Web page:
Polishing God’s Monuments is the true story of a young woman and her devoted husband who face it all (and then some) as a baffling, mind-boggling illness hijacks their youth and shatters their dreams. Polishing God’s Monuments blends straightforward theology with the account of this young couple’s afflictions. A sober reality in the life of faith is that through many tribulations we must enter the kingdom of God. God’s people are buffeted in two ways: sometimes we suffer for the faith and other times we suffer with faith. Either way, our faith remains a work in progress. In the midst of troubles, our emotions can vacillate between hope and despair, submission and rebellion. Our understanding can alternate between moments of comprehension and times of total confusion. This book confronts these issues head-on and offers believers biblical perspective, practical direction, and sustaining hope.
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Pluralism, the notion there are many paths to God’s acceptance, is the reigning fashion today. Unthinkably, that concession is even leaking into the mindset of some Christians. Was Jesus mistaken when He claimed to be “… the way, the truth and the life” (John 14:6)? For us Christians, it is a fool’s errand to try to convince (against their wills) those who base their postmodern “theology” about this central question upon human speculation. However, for those willing to listen to the witness of divine revelation, biblical testimony is copious, clear and compelling on this point. There is no evading the finality of Jesus Christ. End of story!
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Dispatches from the Front Lines: Reflections on the Glory and Grind of Pastoral Ministry is what Pastor Jim Andrews calls his “legacy book.” This revised volume represents the harvest of insight and wisdom from over a half-century of pastoring and teaching pastoral students. While written primarily for pastors, this volume contains a wealth of principles and perspectives that will aid the walk of any believer who seriously intends to follow Christ, especially those who aspire to lay leadership in the church. For pastors, this work can shorten the learning curve for novices and perhaps even strengthen the vocational resolve of veterans as well.
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Marriage does not have to be a bummer. There is nothing wrong with the divine institution; there is often much wrong with our execution. Marriage without remorse is not an accident. More often than not, it is our persistent foolishness and our sins that turn what God intends for a blessing into a chronic burden. Follow the rules for the road and marriage can be a taste of heaven on earth. As long as we keep freelancing it and repeating the same old killer mistakes, it is no wonder that couples throw up their hands and whine, “Marriage is so hard!” No, the author contends, it is not the divine institution that is so hard; it is the hard-headed individuals in it who give it a bad rap.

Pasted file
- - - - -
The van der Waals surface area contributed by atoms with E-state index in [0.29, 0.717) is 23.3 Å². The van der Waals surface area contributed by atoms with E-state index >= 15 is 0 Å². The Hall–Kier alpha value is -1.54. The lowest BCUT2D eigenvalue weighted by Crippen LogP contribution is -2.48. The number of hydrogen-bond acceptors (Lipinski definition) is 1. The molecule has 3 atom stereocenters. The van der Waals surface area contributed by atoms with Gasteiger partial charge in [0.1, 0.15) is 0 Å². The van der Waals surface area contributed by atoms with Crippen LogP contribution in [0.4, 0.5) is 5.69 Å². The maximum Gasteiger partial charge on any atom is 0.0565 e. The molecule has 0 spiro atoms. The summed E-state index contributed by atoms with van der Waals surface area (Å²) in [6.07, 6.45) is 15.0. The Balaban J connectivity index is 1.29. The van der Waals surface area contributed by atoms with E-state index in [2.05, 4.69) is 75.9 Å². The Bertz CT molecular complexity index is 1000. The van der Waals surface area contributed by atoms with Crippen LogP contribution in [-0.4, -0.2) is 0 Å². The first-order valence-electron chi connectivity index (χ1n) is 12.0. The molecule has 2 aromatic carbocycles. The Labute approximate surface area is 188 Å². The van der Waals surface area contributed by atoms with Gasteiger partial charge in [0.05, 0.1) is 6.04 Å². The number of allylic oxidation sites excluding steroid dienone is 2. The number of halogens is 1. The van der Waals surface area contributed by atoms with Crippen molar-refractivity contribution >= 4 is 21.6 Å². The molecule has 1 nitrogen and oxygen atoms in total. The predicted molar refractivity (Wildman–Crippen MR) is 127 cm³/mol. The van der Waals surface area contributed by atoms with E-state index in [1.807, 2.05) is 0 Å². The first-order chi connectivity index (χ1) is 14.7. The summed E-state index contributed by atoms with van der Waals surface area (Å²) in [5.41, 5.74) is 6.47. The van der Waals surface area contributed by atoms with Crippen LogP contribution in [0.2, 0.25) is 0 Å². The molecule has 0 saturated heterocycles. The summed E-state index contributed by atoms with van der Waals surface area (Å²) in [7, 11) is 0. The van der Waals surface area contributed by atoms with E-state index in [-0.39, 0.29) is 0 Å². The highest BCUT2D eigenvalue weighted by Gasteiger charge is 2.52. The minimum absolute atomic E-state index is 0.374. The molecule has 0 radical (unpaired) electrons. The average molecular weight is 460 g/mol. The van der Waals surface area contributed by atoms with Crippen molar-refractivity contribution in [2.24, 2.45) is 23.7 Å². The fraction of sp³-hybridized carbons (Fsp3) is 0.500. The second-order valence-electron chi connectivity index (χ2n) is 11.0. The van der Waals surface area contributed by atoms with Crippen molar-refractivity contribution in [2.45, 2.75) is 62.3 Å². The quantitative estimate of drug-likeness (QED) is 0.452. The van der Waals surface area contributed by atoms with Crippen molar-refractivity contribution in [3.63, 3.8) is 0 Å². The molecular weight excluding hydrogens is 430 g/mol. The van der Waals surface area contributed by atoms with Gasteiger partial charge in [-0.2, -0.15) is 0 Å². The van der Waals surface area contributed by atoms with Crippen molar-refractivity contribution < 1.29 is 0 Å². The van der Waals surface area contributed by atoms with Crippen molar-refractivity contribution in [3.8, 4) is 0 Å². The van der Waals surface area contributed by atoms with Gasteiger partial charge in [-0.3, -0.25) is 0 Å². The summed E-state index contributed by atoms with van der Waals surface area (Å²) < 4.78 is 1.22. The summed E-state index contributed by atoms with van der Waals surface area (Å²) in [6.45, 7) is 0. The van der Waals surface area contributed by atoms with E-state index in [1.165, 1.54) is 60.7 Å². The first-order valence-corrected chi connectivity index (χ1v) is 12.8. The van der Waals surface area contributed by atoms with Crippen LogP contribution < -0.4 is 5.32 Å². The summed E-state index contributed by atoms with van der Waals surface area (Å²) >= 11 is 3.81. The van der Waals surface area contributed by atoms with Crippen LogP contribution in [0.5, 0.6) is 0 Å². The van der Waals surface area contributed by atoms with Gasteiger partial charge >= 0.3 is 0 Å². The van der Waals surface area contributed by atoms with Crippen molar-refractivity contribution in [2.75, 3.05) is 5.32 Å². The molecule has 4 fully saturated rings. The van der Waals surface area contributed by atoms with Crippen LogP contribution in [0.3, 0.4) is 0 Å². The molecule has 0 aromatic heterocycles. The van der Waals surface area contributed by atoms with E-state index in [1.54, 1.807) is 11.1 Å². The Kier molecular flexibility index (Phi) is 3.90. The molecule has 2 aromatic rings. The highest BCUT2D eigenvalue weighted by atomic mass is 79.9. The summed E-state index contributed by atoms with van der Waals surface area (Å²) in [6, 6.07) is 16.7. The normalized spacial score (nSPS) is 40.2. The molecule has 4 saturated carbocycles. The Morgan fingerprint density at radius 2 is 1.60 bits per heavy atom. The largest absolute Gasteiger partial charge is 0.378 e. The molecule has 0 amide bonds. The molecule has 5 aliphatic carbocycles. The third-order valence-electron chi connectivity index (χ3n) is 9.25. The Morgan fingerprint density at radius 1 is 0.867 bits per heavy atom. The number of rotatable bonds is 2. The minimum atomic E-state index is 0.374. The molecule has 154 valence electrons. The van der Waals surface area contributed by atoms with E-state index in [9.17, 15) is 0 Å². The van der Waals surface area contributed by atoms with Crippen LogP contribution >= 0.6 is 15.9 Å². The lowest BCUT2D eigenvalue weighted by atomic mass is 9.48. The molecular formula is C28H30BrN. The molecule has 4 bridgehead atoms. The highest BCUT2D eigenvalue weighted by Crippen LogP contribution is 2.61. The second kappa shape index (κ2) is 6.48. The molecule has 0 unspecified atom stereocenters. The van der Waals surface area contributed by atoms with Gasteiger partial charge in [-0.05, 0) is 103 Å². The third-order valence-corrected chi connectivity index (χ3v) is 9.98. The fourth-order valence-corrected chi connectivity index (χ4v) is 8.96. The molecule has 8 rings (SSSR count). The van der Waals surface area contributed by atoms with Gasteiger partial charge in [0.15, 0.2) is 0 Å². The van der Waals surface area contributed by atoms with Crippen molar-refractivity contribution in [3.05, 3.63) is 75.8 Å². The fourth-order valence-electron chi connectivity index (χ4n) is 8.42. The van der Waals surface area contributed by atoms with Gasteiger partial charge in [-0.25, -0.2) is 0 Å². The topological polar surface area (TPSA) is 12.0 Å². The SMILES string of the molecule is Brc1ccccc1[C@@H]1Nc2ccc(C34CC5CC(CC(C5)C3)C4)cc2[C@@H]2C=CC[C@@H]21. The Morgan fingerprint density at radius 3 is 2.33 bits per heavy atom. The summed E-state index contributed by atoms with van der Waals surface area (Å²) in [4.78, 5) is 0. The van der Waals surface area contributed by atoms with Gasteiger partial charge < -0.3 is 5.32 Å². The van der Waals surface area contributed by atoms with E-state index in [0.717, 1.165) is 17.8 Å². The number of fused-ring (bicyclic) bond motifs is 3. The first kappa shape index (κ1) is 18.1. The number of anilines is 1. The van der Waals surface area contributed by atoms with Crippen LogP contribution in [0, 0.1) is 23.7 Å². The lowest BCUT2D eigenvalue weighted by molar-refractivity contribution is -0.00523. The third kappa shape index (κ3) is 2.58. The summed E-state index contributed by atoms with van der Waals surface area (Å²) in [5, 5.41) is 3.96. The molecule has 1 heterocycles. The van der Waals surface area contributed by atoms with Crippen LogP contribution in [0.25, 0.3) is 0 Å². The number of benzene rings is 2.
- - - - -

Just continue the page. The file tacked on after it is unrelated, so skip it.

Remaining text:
And what about those marriages already in trouble? They can be salvaged if both partners will reset and resolutely adhere to the rules for the road. With mutual commitment, i.e. both spouses going all-in, marital harmony and happiness can be restored, though not on the cheap and probably not overnight. For those spouses whose efforts to sustain their marriages are largely and sadly one-sided projects, the author offers encouragement and coping advice.
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This is a book for those disciples of Jesus Christ who, by hardwiring, are scandalized by mediocrity and always feel this inner imperative to transcend the ordinary. In their souls is a holy rumbling of a divine discontent. Yet in that temperament is a high risk of a “bunny trail” that can throw the believer seriously off the scent of true Christian excellence. Far from running out in the race of life and proving that we little Davids can run with the world’s Goliaths, the radical meaning of Christian excellence, it is argued, is altogether different. In this informal philosophy of Christian excellence, the true target of achievement turns out to be not so much excelling at all the things we do (in the conventional sense), but drawing a bead on what we are called to be in Christ. So, for us Christians, pursuing excellence is not really about piling up accolades for our various skills and talents, harvesting trophies and pinning up ribbons and earning plaques to celebrate our achievements. Rather, it is (by the grace of God) exerting ourselves to live in radical conformity to Christ. Its pursuit comes down to an all-out assault on the peak of our potential in Christ …an all-out effort (by grace) to be all we are called to be, to do all that we are called to do and to go wherever God has called us to go. The beauty of it is that this noblest target lies totally within reach of the earnest but under-endowed believer. Unlike the secular vision, the Christian vision of excellence is not elitist, but blessedly egalitarian. In the only way that really matters, the most ordinary Christian can take the prize. No one is excluded by the accidents of birth or circumstances, only by lack of vision and holy effort. That, the author contends, is the only life worth dying for. He not only defines the target in clear terms, but points the way, in practical terms, to the ascent.
*This book is out of print due to updating. Please check back later.